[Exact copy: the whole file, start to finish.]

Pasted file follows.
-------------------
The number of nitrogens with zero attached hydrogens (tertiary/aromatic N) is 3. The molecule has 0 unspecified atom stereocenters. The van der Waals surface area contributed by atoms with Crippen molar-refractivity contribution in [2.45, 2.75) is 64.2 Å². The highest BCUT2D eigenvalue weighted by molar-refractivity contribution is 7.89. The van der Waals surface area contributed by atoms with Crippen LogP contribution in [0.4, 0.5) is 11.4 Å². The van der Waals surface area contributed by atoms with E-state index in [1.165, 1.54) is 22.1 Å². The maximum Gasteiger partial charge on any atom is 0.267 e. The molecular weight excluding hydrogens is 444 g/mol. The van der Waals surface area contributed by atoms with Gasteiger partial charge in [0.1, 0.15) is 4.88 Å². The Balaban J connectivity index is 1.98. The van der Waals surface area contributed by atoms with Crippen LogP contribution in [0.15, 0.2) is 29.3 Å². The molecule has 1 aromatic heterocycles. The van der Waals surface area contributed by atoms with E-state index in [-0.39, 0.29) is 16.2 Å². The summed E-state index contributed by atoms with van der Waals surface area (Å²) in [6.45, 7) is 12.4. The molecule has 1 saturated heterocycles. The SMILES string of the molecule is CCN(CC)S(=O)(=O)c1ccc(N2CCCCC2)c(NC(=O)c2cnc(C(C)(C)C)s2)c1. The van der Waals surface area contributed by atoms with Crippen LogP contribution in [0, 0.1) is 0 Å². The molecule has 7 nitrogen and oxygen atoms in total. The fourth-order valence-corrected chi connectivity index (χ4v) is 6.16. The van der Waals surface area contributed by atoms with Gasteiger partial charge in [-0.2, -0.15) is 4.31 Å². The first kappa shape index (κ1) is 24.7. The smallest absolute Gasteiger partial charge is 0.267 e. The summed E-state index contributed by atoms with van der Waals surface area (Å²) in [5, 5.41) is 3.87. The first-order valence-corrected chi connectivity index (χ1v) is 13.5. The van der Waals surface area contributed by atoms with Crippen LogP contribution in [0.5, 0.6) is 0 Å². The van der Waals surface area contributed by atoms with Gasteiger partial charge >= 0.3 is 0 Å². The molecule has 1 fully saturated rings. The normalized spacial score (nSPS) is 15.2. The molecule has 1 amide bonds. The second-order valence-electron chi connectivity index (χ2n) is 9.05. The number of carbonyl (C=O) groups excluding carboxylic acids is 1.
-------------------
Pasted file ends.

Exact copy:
The number of nitrogens with zero attached hydrogens (tertiary/aromatic N) is 3. The molecule has 0 unspecified atom stereocenters. The van der Waals surface area contributed by atoms with Crippen molar-refractivity contribution in [2.45, 2.75) is 64.2 Å². The highest BCUT2D eigenvalue weighted by molar-refractivity contribution is 7.89. The van der Waals surface area contributed by atoms with Crippen LogP contribution in [0.4, 0.5) is 11.4 Å². The van der Waals surface area contributed by atoms with E-state index in [1.165, 1.54) is 22.1 Å². The maximum Gasteiger partial charge on any atom is 0.267 e. The molecular weight excluding hydrogens is 444 g/mol. The van der Waals surface area contributed by atoms with Gasteiger partial charge in [0.1, 0.15) is 4.88 Å². The Balaban J connectivity index is 1.98. The van der Waals surface area contributed by atoms with Crippen LogP contribution in [0.15, 0.2) is 29.3 Å². The molecule has 1 aromatic heterocycles. The van der Waals surface area contributed by atoms with E-state index in [-0.39, 0.29) is 16.2 Å². The summed E-state index contributed by atoms with van der Waals surface area (Å²) in [6.45, 7) is 12.4. The molecule has 1 saturated heterocycles. The SMILES string of the molecule is CCN(CC)S(=O)(=O)c1ccc(N2CCCCC2)c(NC(=O)c2cnc(C(C)(C)C)s2)c1. The van der Waals surface area contributed by atoms with Crippen LogP contribution in [0, 0.1) is 0 Å². The molecule has 7 nitrogen and oxygen atoms in total. The fourth-order valence-corrected chi connectivity index (χ4v) is 6.16. The van der Waals surface area contributed by atoms with Gasteiger partial charge in [-0.2, -0.15) is 4.31 Å². The first kappa shape index (κ1) is 24.7. The smallest absolute Gasteiger partial charge is 0.267 e. The summed E-state index contributed by atoms with van der Waals surface area (Å²) in [5, 5.41) is 3.87. The first-order valence-corrected chi connectivity index (χ1v) is 13.5. The van der Waals surface area contributed by atoms with Crippen LogP contribution in [0.5, 0.6) is 0 Å². The van der Waals surface area contributed by atoms with Gasteiger partial charge >= 0.3 is 0 Å². The molecule has 1 fully saturated rings. The normalized spacial score (nSPS) is 15.2. The molecule has 1 amide bonds. The second-order valence-electron chi connectivity index (χ2n) is 9.05. The number of carbonyl (C=O) groups excluding carboxylic acids is 1.